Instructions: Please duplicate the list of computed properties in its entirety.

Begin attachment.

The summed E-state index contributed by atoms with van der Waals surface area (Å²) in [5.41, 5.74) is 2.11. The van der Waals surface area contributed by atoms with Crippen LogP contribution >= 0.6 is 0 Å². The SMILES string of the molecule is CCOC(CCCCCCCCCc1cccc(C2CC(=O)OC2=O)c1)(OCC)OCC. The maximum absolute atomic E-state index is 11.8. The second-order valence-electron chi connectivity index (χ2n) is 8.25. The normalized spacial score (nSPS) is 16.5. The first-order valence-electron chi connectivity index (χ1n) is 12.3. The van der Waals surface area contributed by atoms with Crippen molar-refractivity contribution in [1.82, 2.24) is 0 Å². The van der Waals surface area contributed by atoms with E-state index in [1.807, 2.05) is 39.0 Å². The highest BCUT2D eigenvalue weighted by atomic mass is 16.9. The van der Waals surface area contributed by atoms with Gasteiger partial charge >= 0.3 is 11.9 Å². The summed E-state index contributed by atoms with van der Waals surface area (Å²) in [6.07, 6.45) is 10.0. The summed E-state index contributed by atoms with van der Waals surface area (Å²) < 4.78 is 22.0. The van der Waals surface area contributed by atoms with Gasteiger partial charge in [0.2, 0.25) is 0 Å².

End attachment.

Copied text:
The summed E-state index contributed by atoms with van der Waals surface area (Å²) in [5.41, 5.74) is 2.11. The van der Waals surface area contributed by atoms with Crippen LogP contribution >= 0.6 is 0 Å². The SMILES string of the molecule is CCOC(CCCCCCCCCc1cccc(C2CC(=O)OC2=O)c1)(OCC)OCC. The maximum absolute atomic E-state index is 11.8. The second-order valence-electron chi connectivity index (χ2n) is 8.25. The normalized spacial score (nSPS) is 16.5. The first-order valence-electron chi connectivity index (χ1n) is 12.3. The van der Waals surface area contributed by atoms with Crippen molar-refractivity contribution in [1.82, 2.24) is 0 Å². The van der Waals surface area contributed by atoms with E-state index in [1.807, 2.05) is 39.0 Å². The highest BCUT2D eigenvalue weighted by atomic mass is 16.9. The van der Waals surface area contributed by atoms with Gasteiger partial charge >= 0.3 is 11.9 Å². The summed E-state index contributed by atoms with van der Waals surface area (Å²) in [6.07, 6.45) is 10.0. The summed E-state index contributed by atoms with van der Waals surface area (Å²) < 4.78 is 22.0. The van der Waals surface area contributed by atoms with Gasteiger partial charge in [0.2, 0.25) is 0 Å².